Lana Del Rey is baroque pop singer/songwriter from New York City. She debuted in 2010 with a self-titled LP which largely flew under the radar, but her 2012 follow up, Born to Die scored a platinum certification thanks to her signing with Interscope Records for the release. Since then, she hasn’t quite recaptured the success of her sophomore record, though her last three releases are certified gold and two have peaked at number one on the Billboard charts. She’s also landed a handful of massive performances like a slot at Coachella in 2014 and the Flow Festival in 2017, not to mention several successful tours. I must admit that I’ve never been a massive fan of Del Ray as I’ve always found her music to be a bit more aesthetic over quality. Unfortunately, Norman Fucking Rockwell! Is yet another example of this.
It’s not all bad! There are a few elements that I enjoy, and a key one is certainly the swelling strings which adorn the majority of the album. Particularly on the front end, tracks like the opening title track and “Mariners Apartment Complex,” feature orchestrated violins which bring a real sense of weight to songs which, otherwise, may fall flat.
In addition, there are a few enjoyable melodies to be found, especially near the end. Cuts like “Happiness is a Butterfly,” and the atrociously titled closer, “Hope is a Dangerous Thing for a Woman Like Me to Have – and I Have It,” have nice, ear-worm choruses that definitely linger in the mind long after the first listen. Without a doubt, the album could do with several more of these catchy choruses.
Easily the highlight of the LP is the genuinely great production from Jack Antonoff. The Bleachers frontman has recently made quite a name for himself in the world of production, and this project is no exception! A quick listen to cuts like “How to Disappear,” and “California,” gives a great taste of Antonoff’s care-free style. While there are a few nitpicks in terms of technical missteps, he makes up for this with a very natural mix which catches a lot of the small imperfections that make the instrumentals sound very natural.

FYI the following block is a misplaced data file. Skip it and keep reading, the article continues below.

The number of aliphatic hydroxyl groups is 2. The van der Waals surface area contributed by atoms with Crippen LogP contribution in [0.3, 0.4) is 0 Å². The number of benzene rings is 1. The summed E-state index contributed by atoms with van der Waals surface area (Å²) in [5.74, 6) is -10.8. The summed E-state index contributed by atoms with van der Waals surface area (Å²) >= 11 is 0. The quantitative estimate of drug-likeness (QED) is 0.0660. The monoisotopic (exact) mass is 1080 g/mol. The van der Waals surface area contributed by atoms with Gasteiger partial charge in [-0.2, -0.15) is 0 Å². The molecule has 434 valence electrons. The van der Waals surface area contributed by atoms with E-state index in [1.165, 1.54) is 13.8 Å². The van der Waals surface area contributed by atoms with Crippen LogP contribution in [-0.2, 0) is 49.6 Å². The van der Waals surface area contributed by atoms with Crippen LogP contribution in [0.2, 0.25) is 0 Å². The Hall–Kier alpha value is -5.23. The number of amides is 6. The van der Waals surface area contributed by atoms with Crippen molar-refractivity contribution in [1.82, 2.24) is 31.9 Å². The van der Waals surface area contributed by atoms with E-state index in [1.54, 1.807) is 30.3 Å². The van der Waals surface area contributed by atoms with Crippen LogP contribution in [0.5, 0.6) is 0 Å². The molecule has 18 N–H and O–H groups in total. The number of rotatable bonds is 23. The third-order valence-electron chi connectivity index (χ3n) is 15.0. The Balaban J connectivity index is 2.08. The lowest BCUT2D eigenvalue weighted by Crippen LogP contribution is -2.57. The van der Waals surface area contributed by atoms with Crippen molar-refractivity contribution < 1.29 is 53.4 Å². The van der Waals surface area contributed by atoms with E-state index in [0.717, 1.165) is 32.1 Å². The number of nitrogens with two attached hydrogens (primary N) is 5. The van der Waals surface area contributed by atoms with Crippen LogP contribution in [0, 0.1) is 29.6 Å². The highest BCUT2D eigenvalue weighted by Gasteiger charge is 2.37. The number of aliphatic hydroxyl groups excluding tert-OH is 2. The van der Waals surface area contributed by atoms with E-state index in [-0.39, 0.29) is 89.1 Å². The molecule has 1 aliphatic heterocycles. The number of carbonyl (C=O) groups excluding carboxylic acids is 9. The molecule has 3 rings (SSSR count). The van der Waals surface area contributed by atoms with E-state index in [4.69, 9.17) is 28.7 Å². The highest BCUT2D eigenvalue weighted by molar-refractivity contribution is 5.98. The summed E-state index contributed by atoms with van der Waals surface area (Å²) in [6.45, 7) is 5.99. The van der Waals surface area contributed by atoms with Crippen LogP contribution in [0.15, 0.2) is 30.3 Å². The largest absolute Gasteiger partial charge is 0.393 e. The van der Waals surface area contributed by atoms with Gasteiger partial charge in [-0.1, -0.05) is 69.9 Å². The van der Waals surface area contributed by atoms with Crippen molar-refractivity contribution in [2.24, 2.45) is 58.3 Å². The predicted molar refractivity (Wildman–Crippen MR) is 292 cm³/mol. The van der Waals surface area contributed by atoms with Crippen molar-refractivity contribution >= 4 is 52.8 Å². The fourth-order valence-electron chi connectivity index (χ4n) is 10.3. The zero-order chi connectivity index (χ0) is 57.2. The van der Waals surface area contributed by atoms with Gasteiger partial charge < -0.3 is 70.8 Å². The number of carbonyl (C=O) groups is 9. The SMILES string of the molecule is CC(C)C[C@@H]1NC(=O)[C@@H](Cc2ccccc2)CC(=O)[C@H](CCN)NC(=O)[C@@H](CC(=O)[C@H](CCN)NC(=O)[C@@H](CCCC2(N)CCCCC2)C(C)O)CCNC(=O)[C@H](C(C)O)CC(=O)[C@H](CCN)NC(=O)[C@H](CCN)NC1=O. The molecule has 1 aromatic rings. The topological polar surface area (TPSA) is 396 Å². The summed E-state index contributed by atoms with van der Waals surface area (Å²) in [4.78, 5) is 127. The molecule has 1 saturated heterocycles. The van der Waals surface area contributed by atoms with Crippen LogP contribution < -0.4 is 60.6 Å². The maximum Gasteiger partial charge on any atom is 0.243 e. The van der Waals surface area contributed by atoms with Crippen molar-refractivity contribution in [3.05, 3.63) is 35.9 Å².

Regrettably, none of this can save the album from the litany of issues which plague nearly every track. Perhaps the first downfall that a casual listener might notice is Lana Del Rey’s positively terrible vocal performance. Some of the worst examples come on “Love Song,” and “The Next Best American Record,” but on track after track, Del Rey acts as nothing but a wet blanket to the genuinely interesting instrumentals beneath her thanks to weak falsettos and a lack of any impressive power or range in her overall low energy vocal.
Beyond this, the lyricism leaves quite a bit to be desired as well. Songs like “Fuck It, I Love You,” and “Cinnamon Girl,” are filled with some of the most cliche and least interesting lyrics I’ve heard in a very long time. Her writing mostly consists of references to other, better songs and appeals to aesthetic which lack any real emotional weight. It’s a kind of faux depth which just doesn’t stand up to any thoughtful listen, but also keeps the record from being just mindless fun.
Worst of all, the album commits the cardinal sin: it’s boring. This is apparent on every single cut as they seem to build without ever reaching any climax or even mildly exciting moment. It’s painfully noticeable on her cover of the Sublime classic, “Doin’ Time,” as the spacey instrumental and Lana’s unenthused performance zap all the energy out of the iconic track. Perhaps the worst offender, however, is “Venice Bitch,” which, for reasons that I cannot fathom, runs for an entire nine minutes with only enough material to fill about three. The rest of the track is just middling, directionless strings and a repetitive chorus.
All in all, Norman Fucking Rockwell! Feels like a disappointment. As I said, I’ve never been a Lana Del Rey fan myself, and so this may be exactly what fans were hoping for. But, for my money, there are several artists working today to execute this sound far better while eschewing the faux-vintage aesthetic which drips from every second of the LP.
Norman Fucking Rockwell! Has a handful of pleasant elements, but ultimately it is poorly written, poorly performed, and just plain boring.